THE MODELWARRIOR’S 2-PART GUIDE TO PAINTING A “GROUPE DE MAISONS DETRUITES” – Going the extra mile
The second part of my painting tutorial deals with making sure my ruined house fits in with my existing collection of Normandy terrain. With all wargaming over time scenery becomes a bit boring and I like to make sure everything is interchangeable if possible.
The picture below shows a scratch built, walled orchard A4 in size and based upon 3mm plasticard. This allows me to change the facing of the orchard and also to simply lift up the terrain and replace it with something different:
So the plan is to build a plasticard base for the ruined house and make the bases as seamless as possible. The ruined house will never me fixed down but the terrain around it on the plasticard will be.
Step 1: I stuck down some of Loic Neveu’s walls which I had already painted. Remember, the house will never be stuck down so it can easily be removed for storage:
Step 2: A basecoat of brown is painted over the glaring white plasticard. I also added a telegraph pole to fit it with my existing terrain (Editor’s note: I think this is one of 4Ground’s lovely – but terribly fragile – 15mm telegraph poles). I also added some additional rubble so the base blends in a bit better:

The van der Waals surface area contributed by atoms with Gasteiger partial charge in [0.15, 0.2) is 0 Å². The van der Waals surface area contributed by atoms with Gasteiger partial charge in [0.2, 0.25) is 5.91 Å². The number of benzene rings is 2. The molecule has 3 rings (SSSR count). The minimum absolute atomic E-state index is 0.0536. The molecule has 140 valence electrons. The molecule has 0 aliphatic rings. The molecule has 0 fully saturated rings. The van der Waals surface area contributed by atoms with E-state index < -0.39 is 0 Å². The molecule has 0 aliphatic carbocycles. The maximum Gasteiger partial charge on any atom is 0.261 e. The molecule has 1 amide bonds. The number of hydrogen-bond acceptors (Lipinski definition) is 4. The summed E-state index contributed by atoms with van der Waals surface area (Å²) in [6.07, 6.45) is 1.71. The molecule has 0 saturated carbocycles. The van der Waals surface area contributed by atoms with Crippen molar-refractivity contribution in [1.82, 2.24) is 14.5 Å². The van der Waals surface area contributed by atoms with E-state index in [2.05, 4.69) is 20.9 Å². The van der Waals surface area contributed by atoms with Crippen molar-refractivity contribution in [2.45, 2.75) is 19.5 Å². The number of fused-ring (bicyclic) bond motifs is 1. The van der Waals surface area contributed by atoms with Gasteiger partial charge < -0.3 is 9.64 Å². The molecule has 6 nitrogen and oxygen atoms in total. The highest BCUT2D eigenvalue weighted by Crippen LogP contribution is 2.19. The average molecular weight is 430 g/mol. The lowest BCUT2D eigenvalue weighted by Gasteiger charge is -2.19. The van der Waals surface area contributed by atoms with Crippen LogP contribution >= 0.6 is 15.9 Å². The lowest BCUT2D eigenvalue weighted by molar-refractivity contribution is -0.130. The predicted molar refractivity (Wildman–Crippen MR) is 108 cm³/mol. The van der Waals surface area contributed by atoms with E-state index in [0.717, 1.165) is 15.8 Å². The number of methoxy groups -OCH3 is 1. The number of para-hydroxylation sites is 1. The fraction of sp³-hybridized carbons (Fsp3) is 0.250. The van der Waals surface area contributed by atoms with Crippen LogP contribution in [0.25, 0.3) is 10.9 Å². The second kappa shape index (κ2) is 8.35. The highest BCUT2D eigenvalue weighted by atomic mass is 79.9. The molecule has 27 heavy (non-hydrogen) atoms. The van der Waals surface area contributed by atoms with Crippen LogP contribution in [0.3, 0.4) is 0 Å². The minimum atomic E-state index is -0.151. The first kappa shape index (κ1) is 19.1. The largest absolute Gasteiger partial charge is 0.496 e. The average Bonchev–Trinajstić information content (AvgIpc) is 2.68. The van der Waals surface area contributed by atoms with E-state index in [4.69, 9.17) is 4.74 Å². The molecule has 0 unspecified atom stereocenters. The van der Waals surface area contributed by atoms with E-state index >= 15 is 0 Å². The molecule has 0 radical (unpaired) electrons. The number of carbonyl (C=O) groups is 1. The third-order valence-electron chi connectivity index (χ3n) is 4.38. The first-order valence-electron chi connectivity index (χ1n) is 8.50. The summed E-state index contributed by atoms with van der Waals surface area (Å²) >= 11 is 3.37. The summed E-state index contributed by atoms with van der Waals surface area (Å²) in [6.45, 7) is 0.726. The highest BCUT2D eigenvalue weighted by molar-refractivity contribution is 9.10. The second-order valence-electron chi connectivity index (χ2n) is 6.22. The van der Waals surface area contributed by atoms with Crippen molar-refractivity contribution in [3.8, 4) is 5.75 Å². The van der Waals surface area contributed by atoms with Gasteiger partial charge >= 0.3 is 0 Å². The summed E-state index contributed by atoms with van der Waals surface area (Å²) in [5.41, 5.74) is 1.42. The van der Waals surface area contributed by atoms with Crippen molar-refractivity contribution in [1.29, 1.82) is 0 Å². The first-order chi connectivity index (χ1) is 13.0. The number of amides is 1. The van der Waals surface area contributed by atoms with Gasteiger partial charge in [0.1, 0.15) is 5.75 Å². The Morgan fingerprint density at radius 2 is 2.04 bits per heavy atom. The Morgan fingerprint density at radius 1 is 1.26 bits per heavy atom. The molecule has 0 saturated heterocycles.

Step 3: The fun part. I added static grass, a tiny bit of gravel, a tree and some foliage to the walls with PVA glue:
And finally: Get everything together and get the camera out!
I always use backdrops which are simply photographs taken by me (no special camera) and developed into panoramic matt sheets (roughly 1m by a foot or two). Costs about £20 but it’s well worth it. I simply attach the sheets using clothes pegs to a self built wooden stand at the rear of the boards.
I added a few geese, a farm cart and the odd panzer to enhance the photos. The geese are now glued down and are a permanent part of the terrain (Editor’s question: Love the geese, where are they from?)
I hoped I covered everything in enough detail for everybody and feel free to ask for any more detailed explanations of how anything was done.
Finally thanks again modeldads for the great stuff you post up and allowing me to write an article (Editor’s note: always a pleasure, never a chore! Thanks for taking the time to document the process. If anyone else out there is interested in writing tutorials or, perhaps, a book review, please get in touch!)
Enjoy the photos: